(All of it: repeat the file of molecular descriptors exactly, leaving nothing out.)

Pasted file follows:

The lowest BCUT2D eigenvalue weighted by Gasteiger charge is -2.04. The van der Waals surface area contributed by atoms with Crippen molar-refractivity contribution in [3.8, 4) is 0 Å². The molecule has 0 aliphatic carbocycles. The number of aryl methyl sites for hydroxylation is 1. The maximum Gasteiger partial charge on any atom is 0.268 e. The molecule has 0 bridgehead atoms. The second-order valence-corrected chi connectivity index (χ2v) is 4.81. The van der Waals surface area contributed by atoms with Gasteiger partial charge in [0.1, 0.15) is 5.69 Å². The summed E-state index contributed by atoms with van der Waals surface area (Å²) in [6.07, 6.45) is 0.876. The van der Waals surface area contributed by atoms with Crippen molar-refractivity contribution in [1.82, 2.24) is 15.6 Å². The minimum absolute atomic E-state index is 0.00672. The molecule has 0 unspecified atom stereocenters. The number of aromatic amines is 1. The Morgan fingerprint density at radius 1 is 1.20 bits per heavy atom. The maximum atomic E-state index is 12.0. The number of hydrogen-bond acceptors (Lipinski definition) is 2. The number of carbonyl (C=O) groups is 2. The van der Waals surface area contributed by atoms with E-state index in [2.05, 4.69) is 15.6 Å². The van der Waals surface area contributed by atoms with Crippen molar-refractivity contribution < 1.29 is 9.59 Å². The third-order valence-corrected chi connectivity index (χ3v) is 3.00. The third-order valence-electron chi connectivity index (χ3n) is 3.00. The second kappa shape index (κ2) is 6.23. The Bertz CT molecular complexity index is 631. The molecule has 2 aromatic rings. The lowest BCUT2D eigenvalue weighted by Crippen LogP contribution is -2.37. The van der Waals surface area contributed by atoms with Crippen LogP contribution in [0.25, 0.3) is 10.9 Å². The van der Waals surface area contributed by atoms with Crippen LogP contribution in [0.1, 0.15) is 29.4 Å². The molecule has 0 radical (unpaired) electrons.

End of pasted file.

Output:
The lowest BCUT2D eigenvalue weighted by Gasteiger charge is -2.04. The van der Waals surface area contributed by atoms with Crippen molar-refractivity contribution in [3.8, 4) is 0 Å². The molecule has 0 aliphatic carbocycles. The number of aryl methyl sites for hydroxylation is 1. The maximum Gasteiger partial charge on any atom is 0.268 e. The molecule has 0 bridgehead atoms. The second-order valence-corrected chi connectivity index (χ2v) is 4.81. The van der Waals surface area contributed by atoms with Gasteiger partial charge in [0.1, 0.15) is 5.69 Å². The summed E-state index contributed by atoms with van der Waals surface area (Å²) in [6.07, 6.45) is 0.876. The van der Waals surface area contributed by atoms with Crippen molar-refractivity contribution in [1.82, 2.24) is 15.6 Å². The minimum absolute atomic E-state index is 0.00672. The molecule has 0 unspecified atom stereocenters. The number of aromatic amines is 1. The Morgan fingerprint density at radius 1 is 1.20 bits per heavy atom. The maximum atomic E-state index is 12.0. The number of hydrogen-bond acceptors (Lipinski definition) is 2. The number of carbonyl (C=O) groups is 2. The van der Waals surface area contributed by atoms with E-state index in [2.05, 4.69) is 15.6 Å². The van der Waals surface area contributed by atoms with Crippen molar-refractivity contribution < 1.29 is 9.59 Å². The third-order valence-corrected chi connectivity index (χ3v) is 3.00. The third-order valence-electron chi connectivity index (χ3n) is 3.00. The second kappa shape index (κ2) is 6.23. The Bertz CT molecular complexity index is 631. The molecule has 2 aromatic rings. The lowest BCUT2D eigenvalue weighted by Crippen LogP contribution is -2.37. The van der Waals surface area contributed by atoms with Crippen LogP contribution in [0.25, 0.3) is 10.9 Å². The van der Waals surface area contributed by atoms with Crippen LogP contribution in [0.1, 0.15) is 29.4 Å². The molecule has 0 radical (unpaired) electrons.